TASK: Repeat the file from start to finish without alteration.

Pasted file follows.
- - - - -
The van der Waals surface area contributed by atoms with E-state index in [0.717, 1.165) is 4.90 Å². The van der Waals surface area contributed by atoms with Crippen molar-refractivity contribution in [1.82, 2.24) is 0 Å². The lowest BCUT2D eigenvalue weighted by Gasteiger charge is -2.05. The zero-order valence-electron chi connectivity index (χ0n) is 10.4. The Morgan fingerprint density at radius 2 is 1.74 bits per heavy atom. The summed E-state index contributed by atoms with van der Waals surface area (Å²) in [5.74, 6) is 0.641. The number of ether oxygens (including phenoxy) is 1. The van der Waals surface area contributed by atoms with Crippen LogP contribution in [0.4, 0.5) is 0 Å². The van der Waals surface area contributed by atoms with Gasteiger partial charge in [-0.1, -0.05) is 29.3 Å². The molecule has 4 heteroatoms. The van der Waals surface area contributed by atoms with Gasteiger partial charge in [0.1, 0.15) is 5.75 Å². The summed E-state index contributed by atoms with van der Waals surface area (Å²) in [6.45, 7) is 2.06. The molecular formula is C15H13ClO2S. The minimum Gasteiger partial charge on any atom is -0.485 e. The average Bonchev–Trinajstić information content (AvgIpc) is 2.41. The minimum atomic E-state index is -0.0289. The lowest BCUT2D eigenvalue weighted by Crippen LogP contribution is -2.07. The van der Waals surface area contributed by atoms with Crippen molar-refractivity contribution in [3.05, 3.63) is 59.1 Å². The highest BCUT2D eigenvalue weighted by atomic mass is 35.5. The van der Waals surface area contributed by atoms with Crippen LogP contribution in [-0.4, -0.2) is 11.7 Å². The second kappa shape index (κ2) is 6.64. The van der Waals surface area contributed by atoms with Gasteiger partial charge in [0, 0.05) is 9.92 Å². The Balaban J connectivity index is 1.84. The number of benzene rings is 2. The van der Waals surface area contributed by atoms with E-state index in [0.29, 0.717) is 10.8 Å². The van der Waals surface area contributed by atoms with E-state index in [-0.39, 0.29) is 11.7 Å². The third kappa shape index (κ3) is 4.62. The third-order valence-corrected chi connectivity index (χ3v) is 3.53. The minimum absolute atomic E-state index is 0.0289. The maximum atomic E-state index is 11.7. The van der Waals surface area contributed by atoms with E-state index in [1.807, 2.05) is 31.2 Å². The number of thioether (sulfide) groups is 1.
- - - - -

The van der Waals surface area contributed by atoms with E-state index in [0.717, 1.165) is 4.90 Å². The van der Waals surface area contributed by atoms with Crippen molar-refractivity contribution in [1.82, 2.24) is 0 Å². The lowest BCUT2D eigenvalue weighted by Gasteiger charge is -2.05. The zero-order valence-electron chi connectivity index (χ0n) is 10.4. The Morgan fingerprint density at radius 2 is 1.74 bits per heavy atom. The summed E-state index contributed by atoms with van der Waals surface area (Å²) in [5.74, 6) is 0.641. The number of ether oxygens (including phenoxy) is 1. The van der Waals surface area contributed by atoms with Crippen LogP contribution in [0.4, 0.5) is 0 Å². The van der Waals surface area contributed by atoms with Gasteiger partial charge in [-0.1, -0.05) is 29.3 Å². The molecule has 4 heteroatoms. The van der Waals surface area contributed by atoms with Gasteiger partial charge in [0.1, 0.15) is 5.75 Å². The summed E-state index contributed by atoms with van der Waals surface area (Å²) in [6.45, 7) is 2.06. The molecular formula is C15H13ClO2S. The minimum Gasteiger partial charge on any atom is -0.485 e. The average Bonchev–Trinajstić information content (AvgIpc) is 2.41. The minimum atomic E-state index is -0.0289. The lowest BCUT2D eigenvalue weighted by Crippen LogP contribution is -2.07. The van der Waals surface area contributed by atoms with Crippen molar-refractivity contribution in [3.05, 3.63) is 59.1 Å². The highest BCUT2D eigenvalue weighted by atomic mass is 35.5. The van der Waals surface area contributed by atoms with Crippen LogP contribution in [-0.4, -0.2) is 11.7 Å². The second kappa shape index (κ2) is 6.64. The van der Waals surface area contributed by atoms with Gasteiger partial charge in [0, 0.05) is 9.92 Å². The Balaban J connectivity index is 1.84. The number of benzene rings is 2. The van der Waals surface area contributed by atoms with E-state index in [0.29, 0.717) is 10.8 Å². The van der Waals surface area contributed by atoms with E-state index in [-0.39, 0.29) is 11.7 Å². The third kappa shape index (κ3) is 4.62. The third-order valence-corrected chi connectivity index (χ3v) is 3.53. The minimum absolute atomic E-state index is 0.0289. The maximum atomic E-state index is 11.7. The van der Waals surface area contributed by atoms with E-state index in [1.807, 2.05) is 31.2 Å². The number of thioether (sulfide) groups is 1.